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Re: Patch: Allow SQL-language functions to reference parameters by parameter name

From: Tom Lane <tgl(at)sss(dot)pgh(dot)pa(dot)us>
To: Matthew Draper <matthew(at)trebex(dot)net>
Cc: Hitoshi Harada <umi(dot)tanuki(at)gmail(dot)com>, pgsql-hackers(at)postgresql(dot)org
Subject: Re: Patch: Allow SQL-language functions to reference parameters by parameter name
Date: 2012-02-02 23:19:36
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Lists: pgsql-hackers
[ working on this patch now ... ]

Matthew Draper <matthew(at)trebex(dot)net> writes:
> On 25/01/12 18:37, Hitoshi Harada wrote:
>> Should we throw an error in such ambiguity? Or did you make it happen
>> intentionally? If latter, we should also mention the rule in the
>> manual.

> I did consider it, and felt it was the most consistent:

I believe the issue here is that a two-part name A.B has two possible
interpretations (once we have eliminated table references supplied by
the current SQL command inside the function): per the comment,

     * A.B        A = record-typed parameter name, B = field name
     *            OR: A = function name, B = parameter name

If both interpretations are feasible, what should we do?  The patch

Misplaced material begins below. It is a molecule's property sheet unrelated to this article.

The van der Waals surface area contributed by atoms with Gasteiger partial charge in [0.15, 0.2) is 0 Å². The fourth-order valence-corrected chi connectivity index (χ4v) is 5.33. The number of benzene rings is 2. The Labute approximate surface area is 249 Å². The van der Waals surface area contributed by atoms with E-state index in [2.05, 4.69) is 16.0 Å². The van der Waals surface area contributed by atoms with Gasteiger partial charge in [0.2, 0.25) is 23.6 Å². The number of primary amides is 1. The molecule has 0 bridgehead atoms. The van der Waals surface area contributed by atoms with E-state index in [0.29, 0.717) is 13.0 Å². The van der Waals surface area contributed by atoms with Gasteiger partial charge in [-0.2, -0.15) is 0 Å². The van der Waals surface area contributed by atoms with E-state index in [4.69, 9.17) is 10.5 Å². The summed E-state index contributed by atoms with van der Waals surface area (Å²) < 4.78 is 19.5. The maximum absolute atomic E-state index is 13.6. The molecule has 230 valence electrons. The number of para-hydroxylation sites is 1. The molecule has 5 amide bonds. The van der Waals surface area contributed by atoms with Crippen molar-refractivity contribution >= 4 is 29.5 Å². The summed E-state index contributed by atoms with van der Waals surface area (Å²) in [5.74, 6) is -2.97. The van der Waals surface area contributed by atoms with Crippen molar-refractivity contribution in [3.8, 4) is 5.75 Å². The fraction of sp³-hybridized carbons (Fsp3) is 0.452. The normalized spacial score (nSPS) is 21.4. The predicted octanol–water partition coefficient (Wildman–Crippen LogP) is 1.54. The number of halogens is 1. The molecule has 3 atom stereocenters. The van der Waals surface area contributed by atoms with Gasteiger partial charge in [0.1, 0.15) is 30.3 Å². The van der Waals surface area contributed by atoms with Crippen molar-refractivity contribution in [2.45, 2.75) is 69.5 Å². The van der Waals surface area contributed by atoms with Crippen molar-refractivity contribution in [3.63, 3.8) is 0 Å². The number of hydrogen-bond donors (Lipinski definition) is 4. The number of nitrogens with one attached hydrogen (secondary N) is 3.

tries them in the above order, but I think the other order would be
better.  My argument is this: the current behavior doesn't provide any
"out" other than changing the function or parameter name.  Now
presumably, if someone is silly enough to use a parameter name the same
as the function's name, he's got a good reason to do so and would not
like to be forced to change it.  If we prefer the function.parameter
interpretation, then he still has a way to get to a field name: he just
has to use a three-part name function.parameter.field.  If we prefer the
parameter.field interpretation, but he needs to refer to a scalar
parameter, the only way to do it is to use an unqualified reference,
which might be infeasible (eg, if it also matches a column name exposed
in the SQL command).

Another problem with the current implementation is that if A matches a
parameter name, but ParseFuncOrColumn fails (ie, the parameter is not of
composite type or doesn't contain a field named B), then the hook just
fails to resolve anything; it doesn't fall back to consider the
function-name-first alternative.  So that's another usability black
mark.  We could probably complicate the code enough so it did consider
the function.parameter case at that point, but I don't think that there
is a strong enough argument for this precedence order to justify such

In short, I propose swapping the order in which these cases are tried.

(BTW, my reading of the SQL spec is that it thinks we should throw
an error for such ambiguity.  So that would be another possible answer,
but I'm not sure it's greatly helpful.)

			regards, tom lane

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